It would be both ahistorical and apolitical to not firmly locate the roots of the western concepts of nature conservation to the colonial era. Political ecologist and eco-feminist Dr. Vandana Shiva makes this relationship very clear in her book, ‘Staying Alive: Women, Ecology and Survival in India’, when she states that,
“When the British colonized India, they first colonized her forests. Ignorant of their wealth and the wealth of knowledge of local people to sustainably manage the forests, they displaced local rights, local needs and knowledge and reduced this primary source of life to timber.” (Shiva 1990)
When the women of the Chipko movement from the Himalaya region rose up to protest and protect their forests from commercial exploitation in the 1970’s by putting their bodies and lives at risk, it was a continuation of almost a century of resistance across the country. The British colonial administration introduced the Forest Acts of 1878 and 1972 which completely eroded local people’s rights to their forests while giving unfettered access to the British military and its corporations.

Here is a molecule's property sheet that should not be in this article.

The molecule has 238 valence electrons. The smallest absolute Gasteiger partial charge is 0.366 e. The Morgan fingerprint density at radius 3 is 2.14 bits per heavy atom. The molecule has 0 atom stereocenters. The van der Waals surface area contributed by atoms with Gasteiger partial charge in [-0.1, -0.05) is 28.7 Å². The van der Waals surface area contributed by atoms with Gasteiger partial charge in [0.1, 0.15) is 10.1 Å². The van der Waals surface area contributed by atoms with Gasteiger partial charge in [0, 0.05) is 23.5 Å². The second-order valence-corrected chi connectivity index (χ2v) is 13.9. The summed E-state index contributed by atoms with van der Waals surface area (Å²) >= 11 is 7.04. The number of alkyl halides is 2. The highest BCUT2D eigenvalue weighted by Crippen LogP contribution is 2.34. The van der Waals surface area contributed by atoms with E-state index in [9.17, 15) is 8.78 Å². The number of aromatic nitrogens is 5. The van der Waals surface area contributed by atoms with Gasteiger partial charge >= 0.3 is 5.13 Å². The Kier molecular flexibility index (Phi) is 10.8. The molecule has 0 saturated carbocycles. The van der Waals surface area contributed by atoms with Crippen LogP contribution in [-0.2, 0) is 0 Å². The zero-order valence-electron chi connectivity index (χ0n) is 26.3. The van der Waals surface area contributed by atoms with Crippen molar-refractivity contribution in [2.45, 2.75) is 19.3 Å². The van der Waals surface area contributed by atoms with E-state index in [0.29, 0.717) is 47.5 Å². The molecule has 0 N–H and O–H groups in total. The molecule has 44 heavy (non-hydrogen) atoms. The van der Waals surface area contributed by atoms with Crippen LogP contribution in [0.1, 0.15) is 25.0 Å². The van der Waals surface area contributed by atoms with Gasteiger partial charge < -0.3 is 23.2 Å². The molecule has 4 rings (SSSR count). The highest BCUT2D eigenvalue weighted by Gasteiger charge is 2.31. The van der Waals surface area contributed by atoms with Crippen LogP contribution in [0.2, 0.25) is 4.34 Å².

These women were not just rejecting a political and economic order imposed on them and which served the interests of the British Empire, including a local elite; but they were in effect challenging the various manifestations of hetero-patriarchal capitalism that now presented itself in the re-defining and re-valuing of “nature” based on a western patriarchal world-view. A worldview that puts profits over the welfare of people and ecosystems as well as over their productive and reproductive work. One which completely fails to see the interconnectedness of “nature” and that is steeped deep in the racist politics of othering the “native” and specifically their ways of knowing.